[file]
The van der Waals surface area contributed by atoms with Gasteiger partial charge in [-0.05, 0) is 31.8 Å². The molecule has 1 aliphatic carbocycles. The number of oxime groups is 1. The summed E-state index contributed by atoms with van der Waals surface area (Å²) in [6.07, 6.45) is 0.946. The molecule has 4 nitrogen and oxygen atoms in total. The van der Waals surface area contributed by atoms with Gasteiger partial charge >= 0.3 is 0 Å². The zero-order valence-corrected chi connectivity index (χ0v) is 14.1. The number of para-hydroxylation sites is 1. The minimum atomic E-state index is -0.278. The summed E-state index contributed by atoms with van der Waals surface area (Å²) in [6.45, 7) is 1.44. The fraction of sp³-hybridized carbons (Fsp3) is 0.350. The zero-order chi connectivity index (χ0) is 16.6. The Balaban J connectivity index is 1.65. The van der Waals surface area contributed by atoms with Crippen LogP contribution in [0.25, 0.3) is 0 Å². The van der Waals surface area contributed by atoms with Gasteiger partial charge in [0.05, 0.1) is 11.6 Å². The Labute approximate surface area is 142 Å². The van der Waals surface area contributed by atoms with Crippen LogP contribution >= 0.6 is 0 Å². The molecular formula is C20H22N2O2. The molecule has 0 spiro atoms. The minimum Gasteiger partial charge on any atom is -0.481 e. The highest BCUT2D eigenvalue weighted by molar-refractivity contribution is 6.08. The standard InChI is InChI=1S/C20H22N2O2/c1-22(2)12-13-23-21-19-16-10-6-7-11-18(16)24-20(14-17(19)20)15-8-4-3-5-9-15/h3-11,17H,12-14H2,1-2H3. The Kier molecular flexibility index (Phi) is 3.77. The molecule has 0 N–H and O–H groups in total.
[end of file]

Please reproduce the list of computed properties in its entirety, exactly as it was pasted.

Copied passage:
The van der Waals surface area contributed by atoms with Gasteiger partial charge in [-0.05, 0) is 31.8 Å². The molecule has 1 aliphatic carbocycles. The number of oxime groups is 1. The summed E-state index contributed by atoms with van der Waals surface area (Å²) in [6.07, 6.45) is 0.946. The molecule has 4 nitrogen and oxygen atoms in total. The van der Waals surface area contributed by atoms with Gasteiger partial charge >= 0.3 is 0 Å². The zero-order valence-corrected chi connectivity index (χ0v) is 14.1. The number of para-hydroxylation sites is 1. The minimum atomic E-state index is -0.278. The summed E-state index contributed by atoms with van der Waals surface area (Å²) in [6.45, 7) is 1.44. The fraction of sp³-hybridized carbons (Fsp3) is 0.350. The zero-order chi connectivity index (χ0) is 16.6. The Balaban J connectivity index is 1.65. The van der Waals surface area contributed by atoms with Crippen LogP contribution in [0.25, 0.3) is 0 Å². The van der Waals surface area contributed by atoms with Gasteiger partial charge in [0.05, 0.1) is 11.6 Å². The Labute approximate surface area is 142 Å². The van der Waals surface area contributed by atoms with Crippen LogP contribution >= 0.6 is 0 Å². The molecular formula is C20H22N2O2. The molecule has 0 spiro atoms. The minimum Gasteiger partial charge on any atom is -0.481 e. The highest BCUT2D eigenvalue weighted by molar-refractivity contribution is 6.08. The standard InChI is InChI=1S/C20H22N2O2/c1-22(2)12-13-23-21-19-16-10-6-7-11-18(16)24-20(14-17(19)20)15-8-4-3-5-9-15/h3-11,17H,12-14H2,1-2H3. The Kier molecular flexibility index (Phi) is 3.77. The molecule has 0 N–H and O–H groups in total.